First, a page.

By : JOE FERNANDEZ
THE NON-CHINESE in Malaya are both split and confused by the politics as they head for the polling booths. When people are confused, they will vote the way they did the last time.
The Malays in Malaya are clearly split down the middle. They are caught between two equally strong political groups i.e. PKR/Pas and Umno.
They see themselves as having been done in as individuals by Umno and getting nowhere as a community in the retail economy, for example, because of corruption, deviations and distortions on the part of the ruling elite in cahoots with proxy Chinese businessmen.
Hence, they seem to be forever dependent on lowly-paid government jobs and the government sector, subsidies and handouts, virtually like a beggar community, and getting sick of it. The Malays no longer want to have anything to do with the dependency syndrome foisted on them since 1957 by Umno.
They are even more sickened by the porn material which Umno employs in its campaigns and its constant harping on the sex life of various Opposition leaders.
The party is seen as morally depraved, increasingly bankrupt in its politics and desperate.
The party has become notorious for being inundated with all sorts of unsavoury characters or linked with them. Wanita Umno Chief Shahrizat Abdul Jalil, former Prime Minister Mahathir Mohamad and Ibrahim Ali and Zulkifli Noordin in the lunatic fringe readily come to mind.
The split in the Malay community has forced the Chinese to evaluate whether to support PKR/Pas as their Malay allies or back Umno through BN.
They see the writing on the wall for Umno after 56 years.
Hence, the Chinese decision from Kangar in Perlis to Tawau in Sabah to back Dap and in its absence the party's Malay allies i.e. PKR and Pas. Mahathir has tried to discredit Dap as a racist party fielding candidates only in Chinese-majority seats.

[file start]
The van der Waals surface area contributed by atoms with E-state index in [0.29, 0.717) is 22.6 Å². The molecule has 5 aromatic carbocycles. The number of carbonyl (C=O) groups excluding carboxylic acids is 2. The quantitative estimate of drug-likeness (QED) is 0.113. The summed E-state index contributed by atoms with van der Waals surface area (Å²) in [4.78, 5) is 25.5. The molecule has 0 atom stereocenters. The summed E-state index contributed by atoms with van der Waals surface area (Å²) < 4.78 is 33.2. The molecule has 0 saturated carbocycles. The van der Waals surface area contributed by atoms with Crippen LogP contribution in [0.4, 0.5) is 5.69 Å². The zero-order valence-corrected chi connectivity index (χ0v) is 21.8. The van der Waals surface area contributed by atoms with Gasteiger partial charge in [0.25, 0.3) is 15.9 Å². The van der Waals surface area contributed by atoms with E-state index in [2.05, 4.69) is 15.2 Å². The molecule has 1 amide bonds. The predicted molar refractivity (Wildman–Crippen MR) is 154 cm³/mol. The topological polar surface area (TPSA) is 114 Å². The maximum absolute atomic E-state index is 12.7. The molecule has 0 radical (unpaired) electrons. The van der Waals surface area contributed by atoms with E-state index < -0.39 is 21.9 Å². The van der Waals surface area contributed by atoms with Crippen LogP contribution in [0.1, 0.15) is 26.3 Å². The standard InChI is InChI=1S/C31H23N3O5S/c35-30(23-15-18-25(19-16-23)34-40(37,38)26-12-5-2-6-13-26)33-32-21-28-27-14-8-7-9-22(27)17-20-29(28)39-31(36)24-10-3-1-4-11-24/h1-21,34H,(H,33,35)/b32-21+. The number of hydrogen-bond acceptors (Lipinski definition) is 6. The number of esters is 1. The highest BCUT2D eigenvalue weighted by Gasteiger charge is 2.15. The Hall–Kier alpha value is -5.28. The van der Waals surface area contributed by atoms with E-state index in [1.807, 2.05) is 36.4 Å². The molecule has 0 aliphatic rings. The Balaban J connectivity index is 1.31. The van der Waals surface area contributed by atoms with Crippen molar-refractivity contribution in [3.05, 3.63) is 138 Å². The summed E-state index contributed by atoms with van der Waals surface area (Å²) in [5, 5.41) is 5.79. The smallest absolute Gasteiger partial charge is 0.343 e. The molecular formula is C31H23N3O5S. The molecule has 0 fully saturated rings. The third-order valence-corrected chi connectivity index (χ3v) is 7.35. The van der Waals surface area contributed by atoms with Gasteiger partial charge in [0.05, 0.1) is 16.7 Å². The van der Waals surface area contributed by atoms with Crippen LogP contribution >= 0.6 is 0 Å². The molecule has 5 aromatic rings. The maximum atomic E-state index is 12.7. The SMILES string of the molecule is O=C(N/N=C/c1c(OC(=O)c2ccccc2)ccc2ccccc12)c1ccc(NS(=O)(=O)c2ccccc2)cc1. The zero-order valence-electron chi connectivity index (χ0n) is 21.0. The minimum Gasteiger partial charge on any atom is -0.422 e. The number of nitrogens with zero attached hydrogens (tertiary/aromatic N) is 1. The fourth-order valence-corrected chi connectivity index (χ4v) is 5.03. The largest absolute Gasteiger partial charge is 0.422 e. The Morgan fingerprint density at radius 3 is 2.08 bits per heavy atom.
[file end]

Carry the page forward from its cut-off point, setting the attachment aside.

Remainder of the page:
That's the same thing being done by Umno in Malay-majority seats, a point which Mahathir chose to ignore as he threw tantrums in public.
The Malays meanwhile will find it difficult to vote for Indians and Chinese in Malaya fielded by BN in seats where they (Malays) form the single biggest group but still less than 50 per cent. All these seats will fall to Malay candidates fielded by PKR/Pas and supported by Dap. Besides, Malays have come to detest the MIC and MCA in particular as racist parties thriving on Umno, the mother of all racist parties.
This means that the non-Umno BN parties in Malaya will either be wiped out -- read MIC, PPP, Gerakan -- or will be virtually -- read MCA -- wiped out. MCA may win as little as five parliamentary seats in Malaya.
The Suluks in Sabah are split down the middle and this is not due to the Lahad Datu intrusion. The Suluks and to an extent the Bajau are unhappy with Umno.
They have been unhappy for a very long time over their increasing marginalisation and disenfranchisement by the continuing influx of the Bugis illegal immigrants in particular into areas along the east coast where they had traditionally squatted since from even Malaysia in 1963.
The Suluks are from the nearby Sulu Archipelago in the Philippines, the Bugis are from Sulawesi in Indonesia. Prime Minister Najib Abdul Razak is a Bugis with, it's suspected, some Dutch blood in Indonesia and Indian in Malaysia. The skeletons in the family cupboard are beginning to tumble out into the open.
The Orang Asal (original people) are for Parti Bersatu Sabah and Star only as they see too many parties splitting up the community and weakening its political clout. Upko, except for Bernard Dompok in Penampang, and PBRS may not survive the 13th GE.
Umno will lose its Orang Asal, including Muslim, seats in Sabah. The majority of the Orang Asal are Christians when they are not practising an ancient form of Hinduism, mistaken by western scholars in the past as paganism/animism.